Last March Kat Sibalwa, Byron Center High School teacher and BCEA co-president, was set to talk about MEA with soon‑to‑graduate aspiring educators at Grand Valley State University. Then the pandemic hit, and suddenly she was teaching from home with two small children and a husband working in health care.
Had you presented to aspiring educators before?
No. I’ve been a co-president with a friend for five years, and our focus has been on how to reach those new people in our district. When I was in school nobody ever talked to me about the teacher’s union, or the EA. I really feel if people understand what we do, and who we are, and what we stand for, they will join. So I really wanted to focus on the teachers coming out of college. Before they get a job. And my goal was to get a bug in their ear about the importance of being in a union. My mother taught for 40 years and her former principal is a professor at Grand Valley for student teachers. She ran into him a while back, and that’s how I got hooked up with them.
Did you think of cancelling when schools shut down?
I wasn’t sure what would happen, but (GVSU) actually went virtual before the public schools did, so the professor contacted me and said he still wanted students to hear from us. It was their last week of their last semester of class. The vice president and I presented virtually to 75 student teachers about the history of MEA and unions, what we do, the importance of them, how to become a member when you get a job. We also talked about how we sometimes falsely get a bad rap and what we really stand for.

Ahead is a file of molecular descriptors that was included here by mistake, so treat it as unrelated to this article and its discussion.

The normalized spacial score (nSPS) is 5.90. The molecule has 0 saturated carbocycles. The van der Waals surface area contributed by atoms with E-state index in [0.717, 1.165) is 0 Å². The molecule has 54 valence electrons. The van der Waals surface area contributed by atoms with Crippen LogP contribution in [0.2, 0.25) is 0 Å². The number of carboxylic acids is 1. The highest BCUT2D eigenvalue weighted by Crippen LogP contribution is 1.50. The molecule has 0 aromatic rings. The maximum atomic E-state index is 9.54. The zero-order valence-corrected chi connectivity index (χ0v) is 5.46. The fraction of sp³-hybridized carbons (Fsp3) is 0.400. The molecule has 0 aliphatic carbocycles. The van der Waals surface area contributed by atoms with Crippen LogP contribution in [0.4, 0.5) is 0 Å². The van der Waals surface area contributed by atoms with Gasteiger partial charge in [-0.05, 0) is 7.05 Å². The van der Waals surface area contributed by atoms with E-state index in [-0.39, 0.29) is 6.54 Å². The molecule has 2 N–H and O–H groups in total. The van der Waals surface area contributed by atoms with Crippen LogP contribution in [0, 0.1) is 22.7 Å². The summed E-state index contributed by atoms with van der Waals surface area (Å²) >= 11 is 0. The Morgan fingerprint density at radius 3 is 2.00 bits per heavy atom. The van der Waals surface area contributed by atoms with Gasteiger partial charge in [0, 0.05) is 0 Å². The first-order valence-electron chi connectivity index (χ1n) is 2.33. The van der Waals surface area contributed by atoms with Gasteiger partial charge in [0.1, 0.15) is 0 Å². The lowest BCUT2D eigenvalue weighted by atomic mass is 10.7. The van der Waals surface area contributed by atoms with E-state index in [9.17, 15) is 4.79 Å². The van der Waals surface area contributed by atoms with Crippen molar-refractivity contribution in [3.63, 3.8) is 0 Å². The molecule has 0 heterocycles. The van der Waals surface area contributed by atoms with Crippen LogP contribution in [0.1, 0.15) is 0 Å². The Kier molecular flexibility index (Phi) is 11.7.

What did you want to be their takeaway?
Find your union representative when you get hired and be sure to sign up to be in your union. And then the second takeaway was to start saving for your future retirement, even though you’re just starting a job. With MEA Financial Services, of course. And it went really well. They want us to come back.
What message about the union most resonated?
I think it was that education is a social justice issue. I showed pictures of me and my children when we went to Lansing last year for the Red for Ed Rally, and how we were marching to the Capitol, and just talking about the importance of us sticking together, standing for what’s right for our kids, and how we believe in education as the great equalizer. It all comes back to the kids and what’s best for the classroom.
How did you do it virtually?
At GVSU, they use Blackboard as a platform. We had created a PowerPoint, and the professor uploaded it to Blackboard and gave us administrator rights. We could see when students signed in, but we couldn’t see their faces. If they had a question, they could virtually raise their hand or type it in the chat. We wanted to play a game and do an ice-breaker, but that was harder to do online than what we could do.
Could you tell if it was well‑received?
Oh, yes, we had a lot of people, and we could see a lot of them making comments. “Wow. Thanks. This is really helpful. This is exactly what I wanted to hear before I got a job.” So, yes, I believe it was very well-received. I also followed up with the professor just to make sure it went OK, and he said, “Yep, that was awesome. I loved it.” I said, “Hey, is there anything you would want us to change or add if we were to come back again?” He’s like, “No, I think it was spot on. That’s really good.” So yeah, I was excited it went well. I hope to eventually get into a couple more universities because the hard part’s done. Figuring out that presentation and what we wanted to do and say was the hard part, and now we’ll get better at it every time. We definitely want to expand and see what we can do.